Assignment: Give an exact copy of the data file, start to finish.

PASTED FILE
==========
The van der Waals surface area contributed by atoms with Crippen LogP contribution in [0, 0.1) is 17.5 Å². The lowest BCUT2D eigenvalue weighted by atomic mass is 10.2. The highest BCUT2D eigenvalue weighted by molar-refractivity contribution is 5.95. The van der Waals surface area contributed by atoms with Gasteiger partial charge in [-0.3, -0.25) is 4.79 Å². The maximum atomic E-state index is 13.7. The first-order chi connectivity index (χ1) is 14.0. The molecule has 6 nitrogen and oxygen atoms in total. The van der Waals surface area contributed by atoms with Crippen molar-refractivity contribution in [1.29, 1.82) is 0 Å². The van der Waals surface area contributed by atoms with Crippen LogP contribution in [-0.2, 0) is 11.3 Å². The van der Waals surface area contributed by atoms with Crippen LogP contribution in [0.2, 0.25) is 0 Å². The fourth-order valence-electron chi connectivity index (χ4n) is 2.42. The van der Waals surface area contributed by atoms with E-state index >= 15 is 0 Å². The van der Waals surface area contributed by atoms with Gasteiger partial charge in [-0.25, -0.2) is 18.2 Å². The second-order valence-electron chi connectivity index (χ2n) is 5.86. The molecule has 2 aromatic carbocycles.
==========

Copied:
The van der Waals surface area contributed by atoms with Crippen LogP contribution in [0, 0.1) is 17.5 Å². The lowest BCUT2D eigenvalue weighted by atomic mass is 10.2. The highest BCUT2D eigenvalue weighted by molar-refractivity contribution is 5.95. The van der Waals surface area contributed by atoms with Gasteiger partial charge in [-0.3, -0.25) is 4.79 Å². The maximum atomic E-state index is 13.7. The first-order chi connectivity index (χ1) is 14.0. The molecule has 6 nitrogen and oxygen atoms in total. The van der Waals surface area contributed by atoms with Crippen molar-refractivity contribution in [1.29, 1.82) is 0 Å². The van der Waals surface area contributed by atoms with Crippen LogP contribution in [-0.2, 0) is 11.3 Å². The van der Waals surface area contributed by atoms with Crippen LogP contribution in [0.2, 0.25) is 0 Å². The fourth-order valence-electron chi connectivity index (χ4n) is 2.42. The van der Waals surface area contributed by atoms with E-state index >= 15 is 0 Å². The van der Waals surface area contributed by atoms with Gasteiger partial charge in [-0.25, -0.2) is 18.2 Å². The second-order valence-electron chi connectivity index (χ2n) is 5.86. The molecule has 2 aromatic carbocycles.